We find a similar anisotropic depinning behavior for . The vortex configurations for this field at are illustrated in Fig. 21(a). The vortex lattice is aligned in the direction, but just as at , there are two degenerate ground states, and a vortex lattice that is aligned in the -direction would have the same energy. There are two columns of interstitial vortices between adjacent columns of pinning sites. The overall vortex lattice structure is not triangular and there are dislocations present in the lattice. Along certain columns, neighboring interstitial vortices in neighboring columns lie along a line tilted by with respect to the -axis, while along other columns, neighboring interstitial vortices lie along a line tilted by with respect to the -axis. The dislocations in the vortex lattice are all aligned in the same direction, resulting in a smectic structure. This smectic state for the square pinning array has not been observed in previous work. There are two possible low-energy orientations for the vortex lattice, just as in the case: the -axis orientation shown in Fig. 21(a), or the same state rotated by and aligned with the -axis. For depinning in the -direction, Fig. 21(b) shows that the two columns of interstitial vortices depin into flowing one-dimensional channels, while two interstitial vortices remain trapped between adjacent pairs of pinning sites. For driving along the -direction, the same type of lattice reorientation found for occurs at , as illustrated in Fig. 21(c,d). The columns of interstitial vortices shift in such a way that two one-dimensional rows of interstitial vortices form, while two interstitial vortices remain trapped between adjacent pairs of pinning sites. The final vortex configuration for -direction driving, in Fig. 21(d), is a rotated version of the configuration for -direction driving seen in Fig. 21(b). The same hysteretic voltage-current response should occur for driving in the hard direction at as at . In Fig. 18(c) the velocity-force curves at show an anisotropy The more pronounced anisotropy at compared to is due to the fact that the overall structure at is smectic and the dislocations are aligned in the -direction, further decreasing the depinning force along this direction.
We expect that the depinning anisotropy in the square pinning arrays will be more difficult to observe experimentally than the anisotropy in the triangular pinning arrays due to the existence of twofold-degenerate ground states for the square system. If other forms of quenched disorder, such as intrinsic pinning, are present and the system is large, domains of the two different orientations could form which would render the depinning thresholds isotropic. On the other hand, we found that an applied drive can readily align the vortex lattice structures in the driving direction at and . Therefore, it may be possible to prepare the system in an aligned state using an external drive, and then measure the anisotropy of the depinning forces starting from this aligned state. This procedure should permit the anisotropy in the square pinning lattice system to be observed experimentally.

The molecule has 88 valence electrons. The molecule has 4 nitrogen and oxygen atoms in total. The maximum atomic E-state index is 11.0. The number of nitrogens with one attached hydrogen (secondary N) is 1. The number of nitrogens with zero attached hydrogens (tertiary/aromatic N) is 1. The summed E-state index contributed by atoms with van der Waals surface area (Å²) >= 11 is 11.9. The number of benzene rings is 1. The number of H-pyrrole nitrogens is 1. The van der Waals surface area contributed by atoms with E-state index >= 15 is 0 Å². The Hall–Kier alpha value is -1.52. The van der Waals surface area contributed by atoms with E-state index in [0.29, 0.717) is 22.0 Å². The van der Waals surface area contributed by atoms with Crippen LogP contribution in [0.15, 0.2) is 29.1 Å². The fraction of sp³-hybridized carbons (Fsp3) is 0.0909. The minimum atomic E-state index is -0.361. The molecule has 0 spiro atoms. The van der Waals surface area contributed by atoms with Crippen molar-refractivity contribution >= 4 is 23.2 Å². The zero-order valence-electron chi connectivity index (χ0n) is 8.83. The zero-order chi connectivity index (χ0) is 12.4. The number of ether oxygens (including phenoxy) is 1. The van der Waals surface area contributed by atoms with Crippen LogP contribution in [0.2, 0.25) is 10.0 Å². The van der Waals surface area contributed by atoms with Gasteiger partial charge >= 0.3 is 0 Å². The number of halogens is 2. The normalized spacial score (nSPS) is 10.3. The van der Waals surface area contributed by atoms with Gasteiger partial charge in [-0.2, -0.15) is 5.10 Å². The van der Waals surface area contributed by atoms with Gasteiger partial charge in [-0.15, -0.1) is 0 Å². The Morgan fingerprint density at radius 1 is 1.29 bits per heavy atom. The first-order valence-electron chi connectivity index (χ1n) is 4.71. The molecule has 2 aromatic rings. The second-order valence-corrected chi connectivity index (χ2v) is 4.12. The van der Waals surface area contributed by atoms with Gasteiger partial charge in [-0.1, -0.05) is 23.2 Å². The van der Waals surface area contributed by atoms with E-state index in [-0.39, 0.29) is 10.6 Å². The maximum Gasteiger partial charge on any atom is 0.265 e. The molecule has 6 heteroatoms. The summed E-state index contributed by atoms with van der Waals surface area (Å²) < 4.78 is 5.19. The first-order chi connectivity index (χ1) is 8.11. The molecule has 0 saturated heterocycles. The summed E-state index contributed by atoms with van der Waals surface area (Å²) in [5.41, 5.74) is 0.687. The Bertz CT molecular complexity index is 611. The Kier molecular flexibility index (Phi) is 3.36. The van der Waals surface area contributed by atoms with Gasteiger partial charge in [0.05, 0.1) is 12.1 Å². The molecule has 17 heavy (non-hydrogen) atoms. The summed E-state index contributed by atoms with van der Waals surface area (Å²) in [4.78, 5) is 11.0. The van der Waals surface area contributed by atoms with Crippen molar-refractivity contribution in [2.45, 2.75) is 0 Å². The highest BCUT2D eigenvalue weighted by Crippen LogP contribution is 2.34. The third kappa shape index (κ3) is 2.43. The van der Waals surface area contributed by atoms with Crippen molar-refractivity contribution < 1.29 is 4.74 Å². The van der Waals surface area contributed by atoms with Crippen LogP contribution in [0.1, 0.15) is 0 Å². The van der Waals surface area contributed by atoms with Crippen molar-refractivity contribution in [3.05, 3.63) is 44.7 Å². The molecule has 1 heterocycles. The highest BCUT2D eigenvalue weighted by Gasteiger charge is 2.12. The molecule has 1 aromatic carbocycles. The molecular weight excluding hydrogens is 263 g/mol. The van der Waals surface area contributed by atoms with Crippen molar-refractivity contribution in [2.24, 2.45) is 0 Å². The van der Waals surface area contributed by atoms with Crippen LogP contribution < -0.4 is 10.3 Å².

V Anisotropy in Honeycomb and Kagomé Pinning Arrays
We next examine anisotropy in honeycomb and kagomé pinning arrays. Since the honeycomb and kagomé arrays can be constructed by removing selected pinning sites from a triangular array, it might be expected that the anisotropy would follow the same trend found for the triangular pinning arrays. In particular, one could expect that the depinning threshold would always be higher in the -direction. Instead, we find that the honeycomb and kagomé pinning arrangements show an anisotropy that undergoes reversals as a function of the applied magnetic field. In Fig. 22(a) we plot and as a function of for a honeycomb pinning system with , , and . Here, is the matching field for a honeycomb lattice constructed from a triangular lattice with matching field , and we have (26). Figure 22(b) shows versus for the honeycomb pinning array. For , and the depinning threshold is higher for -direction driving. This anisotropy is reversed from that seen in the triangular pinning arrays. The reversal can be understood by examining the vortex positions at in Fig. 23(a). Each interstitial vortex is located at the position where the pinning site was removed from the triangular lattice in order to create the honeycomb lattice. There is a pin-free channel of motion which the interstitial vortices can follow for driving in the -direction, as seen in Fig. 23(c). For -direction driving, the path of the interstitial vortex is blocked by pinned vortices, creating a much stronger barrier for depinning, and once the vortices begin to move, they follow the winding paths illustrated in Fig. 23(b).
In Fig. 24 we plot and versus for driving in the and -directions, respectively. The depinning in the honeycomb pinning array is anisotropic at both , shown in Fig. 24(a), and at , shown in Fig. 24(b). For the anisotropy is reversed compared to the lower fields. This is due to the formation of -mer states in the large interstitial spaces of the honeycomb lattice which permit a portion of the interstitial vortices to be aligned in the -direction between the pinning rows. In Fig. 23(d) we illustrate the vortex configuration at , where the interstitial vortices form triangular shapes within the large interstitial sites. The vortex at the top of each interstitial triangle forms a nearly one-dimensional channel in the -direction with the vortices at the base of the adjacent interstitial triangles, permitting easy depinning in the -direction into the flow pattern shown in Fig. 23(e). For depinning in the -direction, where the threshold is higher, the complex but ordered flow pattern in Fig. 23(f) appears. For , the anisotropy reverses again, as seen in Fig. 22.